Attention, currently cold people: it's ramen season. And there are plenty of new bowls of it to eat.
It's hard to beat places like Ippudo and Momofuku Noodle Bar, but if you want to add some variety to your ramen routine, consider making your way to one of these newer spots. From matcha green tea ramen to a place that tops its noodles with uni and bacon, here are eight new (and new-ish) soup shops to check out this winter.
Another day, another Lower East Side ramen shop that's famous in Japan. This one's known for its soy sauce-based shoyu bowls, which come in such exotic flavors as shiso, ginger, and white soy. The pork belly in the soups here is excellent, but you can also top your noodles with chicken (or get chicken broth) if you're not into the porcine. There are vegetarian options, too.
Some restaurants ask you how spicy you want your food - this one asks you how fatty you want your broth. Another popular import from Japan, Zundo-Ya will ask you whether you want your soup light, regular, or rich. Unless you plan on going to sleep and/or raising your cholesterol significantly immediately after, we have to endorse going with the light option.
Located on a quiet little street of the West Village, Ramen By MEW is a ramen-focused extension of an izakaya in Koreatown. The place has what can only be described as a "backstage at a concert" theme, with tables supported by repurposed amp cases, and a wall that looks like a recording studio. Points for originality, and also points for really good ramen.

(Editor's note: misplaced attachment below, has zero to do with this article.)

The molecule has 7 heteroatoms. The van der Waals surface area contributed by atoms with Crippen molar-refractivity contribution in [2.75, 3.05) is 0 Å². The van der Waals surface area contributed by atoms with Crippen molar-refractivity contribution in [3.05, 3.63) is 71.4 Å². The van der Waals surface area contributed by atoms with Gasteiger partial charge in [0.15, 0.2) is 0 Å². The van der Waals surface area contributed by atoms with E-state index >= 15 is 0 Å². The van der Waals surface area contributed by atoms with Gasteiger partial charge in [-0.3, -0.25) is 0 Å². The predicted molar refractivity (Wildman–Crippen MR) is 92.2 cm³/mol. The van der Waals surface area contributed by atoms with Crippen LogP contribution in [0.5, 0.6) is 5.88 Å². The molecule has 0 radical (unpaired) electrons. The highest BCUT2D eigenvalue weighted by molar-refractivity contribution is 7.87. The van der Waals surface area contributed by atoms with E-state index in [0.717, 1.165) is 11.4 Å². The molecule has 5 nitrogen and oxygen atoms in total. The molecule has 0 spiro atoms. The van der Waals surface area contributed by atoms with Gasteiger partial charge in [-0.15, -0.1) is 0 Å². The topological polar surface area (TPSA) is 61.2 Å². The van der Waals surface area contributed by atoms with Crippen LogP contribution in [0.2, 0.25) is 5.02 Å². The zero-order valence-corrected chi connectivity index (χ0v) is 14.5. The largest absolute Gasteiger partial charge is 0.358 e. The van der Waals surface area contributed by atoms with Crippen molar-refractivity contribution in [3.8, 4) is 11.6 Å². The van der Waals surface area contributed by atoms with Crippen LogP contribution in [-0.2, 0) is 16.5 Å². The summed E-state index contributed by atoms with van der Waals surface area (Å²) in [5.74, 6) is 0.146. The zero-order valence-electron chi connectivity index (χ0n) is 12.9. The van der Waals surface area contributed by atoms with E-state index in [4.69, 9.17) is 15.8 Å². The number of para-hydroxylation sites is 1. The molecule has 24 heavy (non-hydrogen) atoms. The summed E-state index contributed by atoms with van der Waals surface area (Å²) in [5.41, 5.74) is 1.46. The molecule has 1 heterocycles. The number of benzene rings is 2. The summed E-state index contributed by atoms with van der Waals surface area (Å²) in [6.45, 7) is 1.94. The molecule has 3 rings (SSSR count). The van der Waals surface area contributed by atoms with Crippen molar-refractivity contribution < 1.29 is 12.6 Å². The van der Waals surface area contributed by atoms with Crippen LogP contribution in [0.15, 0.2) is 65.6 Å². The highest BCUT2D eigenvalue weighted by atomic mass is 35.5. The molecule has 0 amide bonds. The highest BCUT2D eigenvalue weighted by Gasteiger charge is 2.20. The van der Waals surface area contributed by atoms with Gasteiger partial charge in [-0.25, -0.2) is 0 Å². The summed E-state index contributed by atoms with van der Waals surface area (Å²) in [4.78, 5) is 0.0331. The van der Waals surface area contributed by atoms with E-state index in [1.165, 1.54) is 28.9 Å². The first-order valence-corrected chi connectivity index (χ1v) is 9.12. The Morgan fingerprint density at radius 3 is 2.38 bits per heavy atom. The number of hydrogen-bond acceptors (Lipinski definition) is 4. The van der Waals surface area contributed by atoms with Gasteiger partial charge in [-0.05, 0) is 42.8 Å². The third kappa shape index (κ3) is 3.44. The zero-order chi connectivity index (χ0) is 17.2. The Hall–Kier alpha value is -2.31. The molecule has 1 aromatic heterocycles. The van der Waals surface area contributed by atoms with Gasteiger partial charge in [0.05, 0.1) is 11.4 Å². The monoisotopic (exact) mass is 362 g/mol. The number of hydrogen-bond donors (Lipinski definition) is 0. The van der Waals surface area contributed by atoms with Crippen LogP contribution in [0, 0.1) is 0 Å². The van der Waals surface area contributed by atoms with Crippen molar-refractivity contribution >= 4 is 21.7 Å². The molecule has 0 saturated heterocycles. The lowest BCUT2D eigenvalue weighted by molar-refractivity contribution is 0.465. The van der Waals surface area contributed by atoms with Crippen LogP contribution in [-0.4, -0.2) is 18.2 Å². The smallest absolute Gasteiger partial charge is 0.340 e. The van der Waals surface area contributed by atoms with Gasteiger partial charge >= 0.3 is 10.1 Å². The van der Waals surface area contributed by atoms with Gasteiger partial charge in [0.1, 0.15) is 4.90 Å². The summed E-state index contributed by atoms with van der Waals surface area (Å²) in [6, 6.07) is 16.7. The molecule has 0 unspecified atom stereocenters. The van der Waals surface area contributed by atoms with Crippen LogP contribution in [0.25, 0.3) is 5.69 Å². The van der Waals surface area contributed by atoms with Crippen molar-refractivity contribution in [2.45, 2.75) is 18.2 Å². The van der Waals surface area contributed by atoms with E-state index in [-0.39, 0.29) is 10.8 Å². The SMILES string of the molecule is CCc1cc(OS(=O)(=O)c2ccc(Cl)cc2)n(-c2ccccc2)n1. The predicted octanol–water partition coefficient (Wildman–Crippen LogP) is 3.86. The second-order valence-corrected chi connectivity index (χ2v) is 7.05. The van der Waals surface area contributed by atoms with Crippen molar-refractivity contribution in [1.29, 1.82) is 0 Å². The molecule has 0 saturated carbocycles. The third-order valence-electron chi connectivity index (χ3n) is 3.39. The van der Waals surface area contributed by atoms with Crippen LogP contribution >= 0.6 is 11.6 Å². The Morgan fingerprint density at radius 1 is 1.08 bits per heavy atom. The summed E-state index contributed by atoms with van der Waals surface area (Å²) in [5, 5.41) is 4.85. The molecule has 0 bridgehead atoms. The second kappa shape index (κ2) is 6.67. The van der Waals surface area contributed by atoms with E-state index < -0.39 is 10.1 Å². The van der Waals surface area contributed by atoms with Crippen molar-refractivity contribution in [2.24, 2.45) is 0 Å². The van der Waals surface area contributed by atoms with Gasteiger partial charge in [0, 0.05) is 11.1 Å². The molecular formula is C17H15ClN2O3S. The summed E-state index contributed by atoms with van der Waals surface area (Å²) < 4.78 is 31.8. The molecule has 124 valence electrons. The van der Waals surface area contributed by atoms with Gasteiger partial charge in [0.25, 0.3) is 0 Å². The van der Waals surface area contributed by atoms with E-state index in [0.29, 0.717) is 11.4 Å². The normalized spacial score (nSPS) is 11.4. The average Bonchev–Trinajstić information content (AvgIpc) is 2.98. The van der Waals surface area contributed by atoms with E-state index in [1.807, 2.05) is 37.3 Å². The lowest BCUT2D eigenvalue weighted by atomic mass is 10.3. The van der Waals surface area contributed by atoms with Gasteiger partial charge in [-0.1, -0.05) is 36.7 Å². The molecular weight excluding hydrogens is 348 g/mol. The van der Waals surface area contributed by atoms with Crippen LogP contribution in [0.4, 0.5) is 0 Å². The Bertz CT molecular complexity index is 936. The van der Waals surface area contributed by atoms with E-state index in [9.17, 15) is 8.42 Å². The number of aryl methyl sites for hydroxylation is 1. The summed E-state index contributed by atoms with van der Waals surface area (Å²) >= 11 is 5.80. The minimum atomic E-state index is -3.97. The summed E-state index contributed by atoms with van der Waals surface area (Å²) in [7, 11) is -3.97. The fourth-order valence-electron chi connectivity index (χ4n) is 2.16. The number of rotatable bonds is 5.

Jun-Men Ramen managed to grab some attention upon opening by putting fairly absurd broth-less uni/bacon/mushroom/parmesan ramen on its menu. It's good, but we actual like the more traditional pork bone ramen and kimchi ramen better. If you spend time in Chelsea, you'll want Jun-Men in your rotation.
By day, Okonomi is a tiny Williamsburg cafe serving Japanese breakfast. It's awesome, and if you're reading this during the day, you should get up from where you're sitting and go there immediately. On weeknights, it turns into Yuji Ramen, with an always-rotating menu of delicious hot noodles.
Mu Ramen definitely serves the best ramen in Long Island City, but it also serves some of the best Japanese food in the city overall. Mu strains a lot of the fat out of its soup, resulting in a lighter (but still pretty rich) flavor. Beyond that, the rest of the food - referred to as "Treats" on the menu - is great as well.
Do you want to enjoy ramen, while also fulfilling your fantasy of immersing yourself in something that looks like Nickelodeon Slime? Mentoku in Hell's Kitchen makes a matcha green tea ramen. If you prefer your broth in a more standard tan color, that's available too.
Ramen Lab wowed us when it first opened, and we'd definitely like to eat the shoyu ramen they made when they were getting things started. These days, they operate as a venue for various ramen pop-ups with noodle shops from around the world setting up residencies for a few weeks at a time. The good news is that Ramen Lab pretty much always has a new ramen - the next pop-up starts in early February.